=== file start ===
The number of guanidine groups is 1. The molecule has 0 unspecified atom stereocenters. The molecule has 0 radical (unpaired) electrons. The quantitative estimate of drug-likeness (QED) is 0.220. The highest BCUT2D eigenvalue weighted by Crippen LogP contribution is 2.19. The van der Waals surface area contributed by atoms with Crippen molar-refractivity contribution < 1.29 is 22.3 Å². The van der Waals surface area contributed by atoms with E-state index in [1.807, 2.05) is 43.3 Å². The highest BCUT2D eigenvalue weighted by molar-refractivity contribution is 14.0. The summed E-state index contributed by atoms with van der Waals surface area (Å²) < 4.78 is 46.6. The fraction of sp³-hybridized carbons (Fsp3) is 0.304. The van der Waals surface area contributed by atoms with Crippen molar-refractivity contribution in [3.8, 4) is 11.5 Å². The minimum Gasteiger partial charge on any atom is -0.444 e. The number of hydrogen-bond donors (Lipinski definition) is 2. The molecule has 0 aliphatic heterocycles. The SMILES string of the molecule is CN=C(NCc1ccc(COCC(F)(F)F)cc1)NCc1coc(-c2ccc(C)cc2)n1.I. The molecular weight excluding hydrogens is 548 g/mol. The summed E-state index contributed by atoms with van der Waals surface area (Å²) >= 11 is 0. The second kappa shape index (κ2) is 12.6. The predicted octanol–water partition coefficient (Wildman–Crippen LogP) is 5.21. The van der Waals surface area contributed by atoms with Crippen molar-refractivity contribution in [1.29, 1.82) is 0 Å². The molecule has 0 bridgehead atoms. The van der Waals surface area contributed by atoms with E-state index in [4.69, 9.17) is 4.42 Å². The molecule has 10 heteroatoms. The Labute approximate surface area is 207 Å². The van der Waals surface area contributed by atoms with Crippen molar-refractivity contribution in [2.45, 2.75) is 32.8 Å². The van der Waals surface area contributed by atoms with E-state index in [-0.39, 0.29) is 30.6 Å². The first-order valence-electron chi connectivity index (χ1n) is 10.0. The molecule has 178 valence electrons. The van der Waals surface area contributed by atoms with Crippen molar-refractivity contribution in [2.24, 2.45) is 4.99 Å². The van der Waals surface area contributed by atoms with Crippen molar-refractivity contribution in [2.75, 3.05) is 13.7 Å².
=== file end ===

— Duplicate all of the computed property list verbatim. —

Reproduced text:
The number of guanidine groups is 1. The molecule has 0 unspecified atom stereocenters. The molecule has 0 radical (unpaired) electrons. The quantitative estimate of drug-likeness (QED) is 0.220. The highest BCUT2D eigenvalue weighted by Crippen LogP contribution is 2.19. The van der Waals surface area contributed by atoms with Crippen molar-refractivity contribution < 1.29 is 22.3 Å². The van der Waals surface area contributed by atoms with E-state index in [1.807, 2.05) is 43.3 Å². The highest BCUT2D eigenvalue weighted by molar-refractivity contribution is 14.0. The summed E-state index contributed by atoms with van der Waals surface area (Å²) < 4.78 is 46.6. The fraction of sp³-hybridized carbons (Fsp3) is 0.304. The van der Waals surface area contributed by atoms with Crippen molar-refractivity contribution in [3.8, 4) is 11.5 Å². The minimum Gasteiger partial charge on any atom is -0.444 e. The number of hydrogen-bond donors (Lipinski definition) is 2. The molecule has 0 aliphatic heterocycles. The SMILES string of the molecule is CN=C(NCc1ccc(COCC(F)(F)F)cc1)NCc1coc(-c2ccc(C)cc2)n1.I. The molecular weight excluding hydrogens is 548 g/mol. The summed E-state index contributed by atoms with van der Waals surface area (Å²) >= 11 is 0. The second kappa shape index (κ2) is 12.6. The predicted octanol–water partition coefficient (Wildman–Crippen LogP) is 5.21. The van der Waals surface area contributed by atoms with Crippen molar-refractivity contribution in [1.29, 1.82) is 0 Å². The molecule has 0 bridgehead atoms. The van der Waals surface area contributed by atoms with E-state index in [4.69, 9.17) is 4.42 Å². The molecule has 10 heteroatoms. The Labute approximate surface area is 207 Å². The van der Waals surface area contributed by atoms with Crippen molar-refractivity contribution in [2.45, 2.75) is 32.8 Å². The van der Waals surface area contributed by atoms with E-state index in [-0.39, 0.29) is 30.6 Å². The first-order valence-electron chi connectivity index (χ1n) is 10.0. The molecule has 178 valence electrons. The van der Waals surface area contributed by atoms with Crippen molar-refractivity contribution in [2.24, 2.45) is 4.99 Å². The van der Waals surface area contributed by atoms with Crippen molar-refractivity contribution in [2.75, 3.05) is 13.7 Å².